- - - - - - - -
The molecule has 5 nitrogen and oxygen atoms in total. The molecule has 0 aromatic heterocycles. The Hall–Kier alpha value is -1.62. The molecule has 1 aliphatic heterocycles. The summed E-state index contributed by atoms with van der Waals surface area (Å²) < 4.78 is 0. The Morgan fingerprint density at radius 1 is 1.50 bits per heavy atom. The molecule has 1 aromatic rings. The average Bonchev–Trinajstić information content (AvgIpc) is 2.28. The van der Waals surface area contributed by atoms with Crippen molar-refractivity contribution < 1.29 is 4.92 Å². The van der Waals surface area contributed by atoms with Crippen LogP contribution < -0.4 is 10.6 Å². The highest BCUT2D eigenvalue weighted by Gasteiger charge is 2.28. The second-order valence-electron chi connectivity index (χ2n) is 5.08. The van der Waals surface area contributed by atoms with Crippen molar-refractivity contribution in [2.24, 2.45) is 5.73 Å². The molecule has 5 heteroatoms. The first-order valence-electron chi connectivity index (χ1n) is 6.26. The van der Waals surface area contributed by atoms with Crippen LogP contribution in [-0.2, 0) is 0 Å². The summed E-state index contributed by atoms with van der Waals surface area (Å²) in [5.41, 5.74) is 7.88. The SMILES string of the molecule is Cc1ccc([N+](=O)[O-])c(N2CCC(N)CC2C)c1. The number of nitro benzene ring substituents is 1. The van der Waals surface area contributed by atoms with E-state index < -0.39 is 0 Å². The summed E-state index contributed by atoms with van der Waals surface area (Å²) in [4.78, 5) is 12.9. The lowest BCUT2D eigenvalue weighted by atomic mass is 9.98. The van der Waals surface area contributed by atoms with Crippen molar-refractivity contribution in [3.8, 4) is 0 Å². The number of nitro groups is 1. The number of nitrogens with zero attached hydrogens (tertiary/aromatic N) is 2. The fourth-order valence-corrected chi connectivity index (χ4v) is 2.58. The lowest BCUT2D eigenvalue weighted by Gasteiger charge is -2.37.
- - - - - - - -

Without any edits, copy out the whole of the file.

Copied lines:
The molecule has 5 nitrogen and oxygen atoms in total. The molecule has 0 aromatic heterocycles. The Hall–Kier alpha value is -1.62. The molecule has 1 aliphatic heterocycles. The summed E-state index contributed by atoms with van der Waals surface area (Å²) < 4.78 is 0. The Morgan fingerprint density at radius 1 is 1.50 bits per heavy atom. The molecule has 1 aromatic rings. The average Bonchev–Trinajstić information content (AvgIpc) is 2.28. The van der Waals surface area contributed by atoms with Crippen molar-refractivity contribution < 1.29 is 4.92 Å². The van der Waals surface area contributed by atoms with Crippen LogP contribution < -0.4 is 10.6 Å². The highest BCUT2D eigenvalue weighted by Gasteiger charge is 2.28. The second-order valence-electron chi connectivity index (χ2n) is 5.08. The van der Waals surface area contributed by atoms with Crippen molar-refractivity contribution in [2.24, 2.45) is 5.73 Å². The molecule has 5 heteroatoms. The first-order valence-electron chi connectivity index (χ1n) is 6.26. The van der Waals surface area contributed by atoms with Crippen LogP contribution in [-0.2, 0) is 0 Å². The summed E-state index contributed by atoms with van der Waals surface area (Å²) in [5.41, 5.74) is 7.88. The SMILES string of the molecule is Cc1ccc([N+](=O)[O-])c(N2CCC(N)CC2C)c1. The number of nitro benzene ring substituents is 1. The van der Waals surface area contributed by atoms with E-state index < -0.39 is 0 Å². The summed E-state index contributed by atoms with van der Waals surface area (Å²) in [4.78, 5) is 12.9. The lowest BCUT2D eigenvalue weighted by atomic mass is 9.98. The van der Waals surface area contributed by atoms with Crippen molar-refractivity contribution in [3.8, 4) is 0 Å². The number of nitro groups is 1. The number of nitrogens with zero attached hydrogens (tertiary/aromatic N) is 2. The fourth-order valence-corrected chi connectivity index (χ4v) is 2.58. The lowest BCUT2D eigenvalue weighted by Gasteiger charge is -2.37.